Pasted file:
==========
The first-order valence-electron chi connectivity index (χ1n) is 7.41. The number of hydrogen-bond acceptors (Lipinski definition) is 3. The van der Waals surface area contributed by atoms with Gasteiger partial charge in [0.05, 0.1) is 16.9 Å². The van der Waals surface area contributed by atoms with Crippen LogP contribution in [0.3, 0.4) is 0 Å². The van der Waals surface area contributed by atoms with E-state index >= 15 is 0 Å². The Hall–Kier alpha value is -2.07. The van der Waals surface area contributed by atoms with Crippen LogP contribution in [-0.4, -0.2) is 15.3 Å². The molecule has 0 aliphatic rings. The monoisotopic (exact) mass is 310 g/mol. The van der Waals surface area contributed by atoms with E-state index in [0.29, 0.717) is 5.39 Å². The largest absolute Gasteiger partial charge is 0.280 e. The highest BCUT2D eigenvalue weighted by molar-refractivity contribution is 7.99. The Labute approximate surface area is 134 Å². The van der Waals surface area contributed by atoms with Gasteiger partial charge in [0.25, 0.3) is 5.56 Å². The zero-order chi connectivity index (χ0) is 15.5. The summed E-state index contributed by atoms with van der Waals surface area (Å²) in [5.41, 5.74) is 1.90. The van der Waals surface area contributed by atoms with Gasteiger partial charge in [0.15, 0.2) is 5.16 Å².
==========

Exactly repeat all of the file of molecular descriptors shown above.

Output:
The first-order valence-electron chi connectivity index (χ1n) is 7.41. The number of hydrogen-bond acceptors (Lipinski definition) is 3. The van der Waals surface area contributed by atoms with Gasteiger partial charge in [0.05, 0.1) is 16.9 Å². The van der Waals surface area contributed by atoms with Crippen LogP contribution in [0.3, 0.4) is 0 Å². The van der Waals surface area contributed by atoms with E-state index >= 15 is 0 Å². The Hall–Kier alpha value is -2.07. The van der Waals surface area contributed by atoms with Crippen LogP contribution in [-0.4, -0.2) is 15.3 Å². The molecule has 0 aliphatic rings. The monoisotopic (exact) mass is 310 g/mol. The van der Waals surface area contributed by atoms with E-state index in [0.29, 0.717) is 5.39 Å². The largest absolute Gasteiger partial charge is 0.280 e. The highest BCUT2D eigenvalue weighted by molar-refractivity contribution is 7.99. The Labute approximate surface area is 134 Å². The van der Waals surface area contributed by atoms with Gasteiger partial charge in [0.25, 0.3) is 5.56 Å². The zero-order chi connectivity index (χ0) is 15.5. The summed E-state index contributed by atoms with van der Waals surface area (Å²) in [5.41, 5.74) is 1.90. The van der Waals surface area contributed by atoms with Gasteiger partial charge in [0.15, 0.2) is 5.16 Å².